Roman amfiteatre are among the oldest human structures on Earth. These structures are amazingly well preserved in different locations across the ancient Roman Empire. This is particularly noteworthy since a considerable part of the territory of the seismic activity: it is located on the tectonic boundary of the Eurasian and African plates and has experienced numerous earthquakes that have destroyed other types of buildings. As amphitheatres survived these 2000 years — that is the question.
The secrets of Roman architects
Today we can get a potential answer thanks to the work of Stephen Brulle and his colleagues from the University of AIX-Marseille in the South of France. These guys have figured out something, as certain structures dig into the ground or holding it, can change the way of propagation of seismic waves through the Earth. In particular, they studied the “seismic invisibility cloaks” that can send seismic waves to wrap around certain areas, thus protecting them.
Scientists came to the conclusion that Roman amphitheatres can act as seismic cloaks of invisibility due to its shape. This was the reason for their remarkable longevity.
But first, a little background. Physicists have long known that certain regular patterns of objects can interact with the waves in such a way to manage and change their behavior. A curious feature of this phenomenon is that the objects themselves are much smaller the waves themselves. But the total effect of a set of objects located in a certain structure, has an important influence on the waves.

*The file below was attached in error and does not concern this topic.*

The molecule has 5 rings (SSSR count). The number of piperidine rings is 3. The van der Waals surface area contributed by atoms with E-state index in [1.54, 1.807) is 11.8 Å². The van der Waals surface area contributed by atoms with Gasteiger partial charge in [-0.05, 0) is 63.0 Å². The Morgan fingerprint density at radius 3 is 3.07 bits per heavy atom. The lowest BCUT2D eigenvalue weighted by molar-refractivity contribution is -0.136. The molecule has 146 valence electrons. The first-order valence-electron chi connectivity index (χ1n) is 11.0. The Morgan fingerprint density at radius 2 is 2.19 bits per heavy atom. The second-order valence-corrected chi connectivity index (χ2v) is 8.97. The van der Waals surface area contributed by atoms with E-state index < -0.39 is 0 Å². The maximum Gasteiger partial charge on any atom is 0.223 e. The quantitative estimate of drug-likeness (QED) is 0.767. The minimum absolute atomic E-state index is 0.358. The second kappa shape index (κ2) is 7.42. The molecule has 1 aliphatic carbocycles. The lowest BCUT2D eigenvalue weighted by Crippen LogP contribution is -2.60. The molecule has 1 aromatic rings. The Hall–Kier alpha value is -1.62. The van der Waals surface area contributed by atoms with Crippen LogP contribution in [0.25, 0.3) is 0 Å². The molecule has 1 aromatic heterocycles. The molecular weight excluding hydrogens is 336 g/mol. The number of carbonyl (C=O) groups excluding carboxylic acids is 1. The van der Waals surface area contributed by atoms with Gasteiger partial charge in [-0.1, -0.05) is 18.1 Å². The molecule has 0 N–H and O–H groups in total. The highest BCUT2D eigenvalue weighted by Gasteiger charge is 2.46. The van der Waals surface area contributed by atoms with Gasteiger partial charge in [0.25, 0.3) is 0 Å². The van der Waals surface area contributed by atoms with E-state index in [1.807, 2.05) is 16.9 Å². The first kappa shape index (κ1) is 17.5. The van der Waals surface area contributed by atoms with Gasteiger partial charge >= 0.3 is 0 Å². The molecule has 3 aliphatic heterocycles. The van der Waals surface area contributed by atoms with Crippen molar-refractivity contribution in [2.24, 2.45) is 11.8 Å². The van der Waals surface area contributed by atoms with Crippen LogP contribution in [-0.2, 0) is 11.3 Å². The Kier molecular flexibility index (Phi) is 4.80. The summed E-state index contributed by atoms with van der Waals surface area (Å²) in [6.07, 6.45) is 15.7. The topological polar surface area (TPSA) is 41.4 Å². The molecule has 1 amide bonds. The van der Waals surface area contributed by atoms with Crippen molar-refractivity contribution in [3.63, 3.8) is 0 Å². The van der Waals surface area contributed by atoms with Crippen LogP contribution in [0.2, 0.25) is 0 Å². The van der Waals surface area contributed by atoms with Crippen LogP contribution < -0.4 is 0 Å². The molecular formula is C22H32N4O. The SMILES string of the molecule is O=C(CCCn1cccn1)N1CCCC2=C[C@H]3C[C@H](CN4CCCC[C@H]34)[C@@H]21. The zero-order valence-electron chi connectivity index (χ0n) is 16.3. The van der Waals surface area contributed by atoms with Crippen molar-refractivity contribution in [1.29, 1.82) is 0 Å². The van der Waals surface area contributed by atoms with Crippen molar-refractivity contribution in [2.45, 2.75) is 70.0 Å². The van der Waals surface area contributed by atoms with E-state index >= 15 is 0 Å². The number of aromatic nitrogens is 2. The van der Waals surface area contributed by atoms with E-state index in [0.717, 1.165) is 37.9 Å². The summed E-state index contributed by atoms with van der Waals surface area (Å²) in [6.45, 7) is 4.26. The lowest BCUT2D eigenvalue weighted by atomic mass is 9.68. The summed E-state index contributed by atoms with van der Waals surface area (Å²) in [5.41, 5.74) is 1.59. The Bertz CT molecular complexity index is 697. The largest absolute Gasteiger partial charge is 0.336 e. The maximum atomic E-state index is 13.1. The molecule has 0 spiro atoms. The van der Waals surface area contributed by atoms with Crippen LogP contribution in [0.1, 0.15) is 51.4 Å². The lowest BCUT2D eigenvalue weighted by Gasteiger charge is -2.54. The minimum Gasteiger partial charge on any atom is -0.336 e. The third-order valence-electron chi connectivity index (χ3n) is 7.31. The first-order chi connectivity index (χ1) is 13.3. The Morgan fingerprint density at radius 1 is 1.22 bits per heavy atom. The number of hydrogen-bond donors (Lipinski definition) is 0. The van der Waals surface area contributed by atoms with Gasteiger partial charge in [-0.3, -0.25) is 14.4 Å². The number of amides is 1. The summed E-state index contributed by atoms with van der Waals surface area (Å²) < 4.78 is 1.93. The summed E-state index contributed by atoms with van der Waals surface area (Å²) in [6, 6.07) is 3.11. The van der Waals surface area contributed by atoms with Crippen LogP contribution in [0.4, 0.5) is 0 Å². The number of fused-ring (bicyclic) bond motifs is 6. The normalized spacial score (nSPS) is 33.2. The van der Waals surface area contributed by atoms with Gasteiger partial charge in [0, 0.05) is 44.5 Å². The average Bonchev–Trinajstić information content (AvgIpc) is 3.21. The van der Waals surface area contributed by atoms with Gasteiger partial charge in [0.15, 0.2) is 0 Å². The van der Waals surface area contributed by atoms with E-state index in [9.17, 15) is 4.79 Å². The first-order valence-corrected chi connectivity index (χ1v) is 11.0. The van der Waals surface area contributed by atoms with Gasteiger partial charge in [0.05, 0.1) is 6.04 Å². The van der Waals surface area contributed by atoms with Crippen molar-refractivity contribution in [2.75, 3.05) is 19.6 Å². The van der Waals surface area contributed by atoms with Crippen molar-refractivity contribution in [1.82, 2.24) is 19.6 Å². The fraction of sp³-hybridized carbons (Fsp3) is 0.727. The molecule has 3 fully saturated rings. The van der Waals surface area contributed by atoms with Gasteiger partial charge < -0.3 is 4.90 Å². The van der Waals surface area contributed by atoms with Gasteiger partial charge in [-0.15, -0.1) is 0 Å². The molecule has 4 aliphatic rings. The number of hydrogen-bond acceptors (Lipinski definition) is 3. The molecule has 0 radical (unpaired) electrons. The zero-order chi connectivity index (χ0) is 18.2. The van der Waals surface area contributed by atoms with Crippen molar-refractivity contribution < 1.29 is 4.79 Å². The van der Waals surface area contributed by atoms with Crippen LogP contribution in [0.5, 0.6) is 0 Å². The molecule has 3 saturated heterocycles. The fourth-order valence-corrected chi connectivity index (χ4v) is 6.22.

Back in 2006, physicists used this idea to create a structure of metallic resonators that direct the microwaves around the area of the space. To the casual observer who looks at the microwave, this area of space and everything in it disappears. Using this effect, scientists have created the world’s first invisibility cloak.
Since then, scientists have created invisibility cloaks for a wide range of different waves in the electromagnetic spectrum and beyond. In 2012, they suggested that the seismic invisibility cloaks can protect power plants and dams from earthquakes. Then Bruhl and his colleagues have created and tested the following.
Since then, scientists have continued to investigate the seismic metamaterials, which, according to them, can take many forms. Early experiments included underground structures or cavities. But more recent work suggests that surface objects, trees or buildings can also affect seismic waves.
One of the ideas is that the seismic waves cause the vibration of the skyscraper. But the vibration sends waves through the earth. Thus, if two sets of waves could suppress or extinguish each other, the building would have a significant moderating effect on the waves.
Brühl and colleagues even carried out experimental measurements of the waves generated by the skyscraper as the result of seismic noise. Considered LatinoAmericana Tower is a 282-meter skyscraper in Mexico city, has experienced several major earthquakes since its construction in 1956.
Scientists have developed a computer model to explore how arranged in a circle skyscrapers can act as a cloak of invisibility, creating a safe zone in the center. “The seismic waves will affect the building in the annular space of a Cape and beyond, but the area in the center (e.g., Park) would be a safe area where people can gather to stay safe during an earthquake”, they write.
In the course of these studies they noted the similarity between the circular diagrams that they have created, and design of ancient amphitheatres. “There is a striking resemblance between the cloak of invisibility tested on different types of waves, and aerial photos of the antique Gallo-Roman theatres”, says they. “Maybe that’s why some of these megastruktur, such as the amphitheater, was left mostly untouched for centuries.”